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By Suzanne Robitaille Minutes before a staffwide conference call with the head of his brokerage firm in late September, Danny Lacey logged onto the Internet and contacted a Sprint Corp. relay center in Texas. A communications assistant appeared on Lacey's laptop via a Web camera. Then Lacey, who is deaf, sat back and watched as the Sprint operator relayed the entire call in sign language at the same time that hundreds of his colleagues at Kramer Financial in Austin listened in. Lacey even asked questions in sign language that the operator relayed verbally to the audience. Lacey says this was the first time he was able to participate on an equal footing with the company's other financial advisers.
Lacey's call is one of the most exciting examples of how the Internet is helping deaf, hard-of-hearing, and even speech-impaired people communicate fluidly with the hearing world. The Video Relay Service (VRS) that Lacey used has gained rapid acceptance since its introduction earlier this year. In addition, deaf people now can hold phone "conversations" by sending typed questions and answers via a laptop or personal digital assistant to an intermediary employed by the phone company, who then speaks the written words to the hearing person on the other end of the line.
LESS RESTRICTIVE. That approach is far superior to the former state-of-the-art -- the clunky, nonportable teletype (TTY) machine. About the size of an old Bell telephone, the TTY is a terminal with a keyboard that a deaf person can use to type messages to a phone company operator, who reads them to the other party on the call. The TTY's tiny screen can display only one or two lines at a time, and it must be plugged into an outlet and connected to a landline, which restricts its use and makes it passé in a world gone mobile.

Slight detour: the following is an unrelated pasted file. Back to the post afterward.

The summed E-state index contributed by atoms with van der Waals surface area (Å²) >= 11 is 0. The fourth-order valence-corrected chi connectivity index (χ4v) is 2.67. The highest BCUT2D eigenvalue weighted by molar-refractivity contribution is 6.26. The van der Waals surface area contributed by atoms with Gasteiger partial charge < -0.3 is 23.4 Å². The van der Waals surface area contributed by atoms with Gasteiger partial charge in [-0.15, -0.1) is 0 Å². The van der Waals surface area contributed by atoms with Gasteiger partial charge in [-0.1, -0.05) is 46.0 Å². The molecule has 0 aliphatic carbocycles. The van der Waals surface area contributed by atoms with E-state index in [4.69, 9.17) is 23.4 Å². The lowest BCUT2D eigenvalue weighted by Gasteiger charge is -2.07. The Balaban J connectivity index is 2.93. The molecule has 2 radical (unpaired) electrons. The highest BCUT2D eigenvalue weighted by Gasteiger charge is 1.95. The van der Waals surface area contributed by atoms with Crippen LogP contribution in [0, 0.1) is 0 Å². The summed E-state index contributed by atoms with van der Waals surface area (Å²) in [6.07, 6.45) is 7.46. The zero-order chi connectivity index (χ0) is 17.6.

Having the option to make a business call outside of the office via a laptop or PDA is a huge advance for the deaf: It makes them more competitive with other workers and job seekers, and thus more employable in the corporate world. They're also less likely to ask employers for face-to-face sign-language interpreters or real-time captioning, a service that's similar to court stenography and can cost $200 an hour.
By contrast, Lacey, who regularly participates in conference calls from his office, uses video relay and its sign interpreters for free, whenever he wants. "With video relay, the time and cost obstacles are virtually nonexistent," he says. "It's really easy for me to call my hearing clients at a moment's notice."
NO EXTRA CHARGE. Sprint and AT&T have spearheaded efforts to put telecommunications for the deaf onto the Web, largely because they already have exclusive contracts with state agencies to supply traditional TTY services. Moreover, the Federal Communications Commission requires that telecoms try to make their products and services accessible.
With the deaf population proving to be lively communicators on the Internet via e-mail, chat, and instant messaging, Sprint and AT&T chose the Web as an inexpensive way to meet federal requirements and improve communications for some 54 million deaf and hard-of-hearing Americans. What's best about these services is that they're entirely funded by state agencies, users simply pay long-distance charges.
The most basic service -- the one that emulates TTY -- is called Internet Telecommunications Relay Service, or TRS. Deaf people log onto Sprint Relay Online or AT&T Internet Protocol Relay Service and use their computer keyboard to dial a number that connects them to a communications assistant, who converts written messages into spoken words.